Memento mori

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A memento mori is something, especially an object, that serves as a reminder of mortality. Memento mori tend to be ominous or frightening items; for example, skulls and representations of skulls have traditionally served as memento mori. But the term can also denote less ominous things, such as a novel depicting the passage of time, a life insurance policy, or a seniors’ discount at the movie theater. The phrase is also occasionally used in its original English sense, as a verb phrase meaning, essentially, “remember death.”

Memento mori is Latin; it translates literally to “remember to die.” It entered English in the 16th century and gained its modern sense almost immediately. Shakespeare, for one, used it in his 1598 play Henry IV, Part 1:

Bardolph: Why, Sir John, my face does you no harm.

Falstaff: No, I’ll be sworn; I make as good use of it as many
a man doth of a Death’s-head or a memento mori: I
never see thy face but I think upon hell-fire and
Dives that lived in purple; for there he is in his
robes, burning, burning.

As a noun, memento mori is both singular and plural, though a few scattered instances of the plural memento moris are easily found. Like most long-established loan phrases in English, memento mori is usually unitalicized in modern use.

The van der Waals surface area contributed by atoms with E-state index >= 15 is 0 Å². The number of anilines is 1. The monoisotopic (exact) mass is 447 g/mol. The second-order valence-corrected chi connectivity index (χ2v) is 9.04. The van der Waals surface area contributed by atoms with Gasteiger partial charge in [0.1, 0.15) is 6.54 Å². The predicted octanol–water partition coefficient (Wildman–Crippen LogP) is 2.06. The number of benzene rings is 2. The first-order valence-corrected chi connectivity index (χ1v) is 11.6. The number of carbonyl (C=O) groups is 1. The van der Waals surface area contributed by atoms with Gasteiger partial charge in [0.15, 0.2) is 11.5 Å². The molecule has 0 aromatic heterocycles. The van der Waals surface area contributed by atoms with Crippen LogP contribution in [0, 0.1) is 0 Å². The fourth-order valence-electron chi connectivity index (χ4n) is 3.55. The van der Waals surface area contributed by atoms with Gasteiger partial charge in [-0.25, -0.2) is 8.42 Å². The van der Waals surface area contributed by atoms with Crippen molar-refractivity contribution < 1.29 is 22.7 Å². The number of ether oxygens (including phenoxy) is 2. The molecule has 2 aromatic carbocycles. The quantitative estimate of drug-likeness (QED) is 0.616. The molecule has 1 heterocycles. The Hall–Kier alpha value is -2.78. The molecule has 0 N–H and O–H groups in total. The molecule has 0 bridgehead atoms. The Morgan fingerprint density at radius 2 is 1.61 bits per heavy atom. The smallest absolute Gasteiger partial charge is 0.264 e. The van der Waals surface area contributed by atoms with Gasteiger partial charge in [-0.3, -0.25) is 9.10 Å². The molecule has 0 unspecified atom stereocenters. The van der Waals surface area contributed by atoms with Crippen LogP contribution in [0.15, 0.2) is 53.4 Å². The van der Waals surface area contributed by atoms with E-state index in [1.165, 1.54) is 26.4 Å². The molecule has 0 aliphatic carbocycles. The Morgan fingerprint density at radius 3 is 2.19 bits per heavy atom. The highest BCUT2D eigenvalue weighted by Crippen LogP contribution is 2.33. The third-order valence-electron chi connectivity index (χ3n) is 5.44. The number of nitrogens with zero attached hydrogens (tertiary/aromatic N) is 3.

This dress … only served to make Mrs. G. appear more ghastly, more like a faded picture which had stepped out of its frame. She was a perpetual memento mori. [Our village, Mary Russell Mitford (1829)]

[T]he horsemen of this regiment were dressed in black, and wore on their foreheads that symbol of corruption, a death’s head ; each was a living memento mori. [The History of the Seven Years War in Germany, Johann Wilhelm von Archenholz (1843)]

Many such memorial rings were designed to serve the double purpose of a memorial of the dead and a memento mori for the living. [Aspects of death and correlated aspects of life in art, epigram, and poetry, Frederick Parkes Weber (1918)]

Just because you have it figured about life — everybody dies — there’s still no reason to turn yourself inside out, to go through the world skeleton first, to make every morning shave a memento mori. [Boswell, Elkin Stanley (1964)]

Manhattan strikes the future observer the way ancient Athens or ancient Rome strikes us now—as fragmentary, enigmatic, a memento mori at once powerful and poignant. [New York Times (1997)]

All photographs are memento mori. To take a photograph is to participate in another person’s (or thing’s) mortality, vulnerability, mutability. [Yareah Magazine (2013)]

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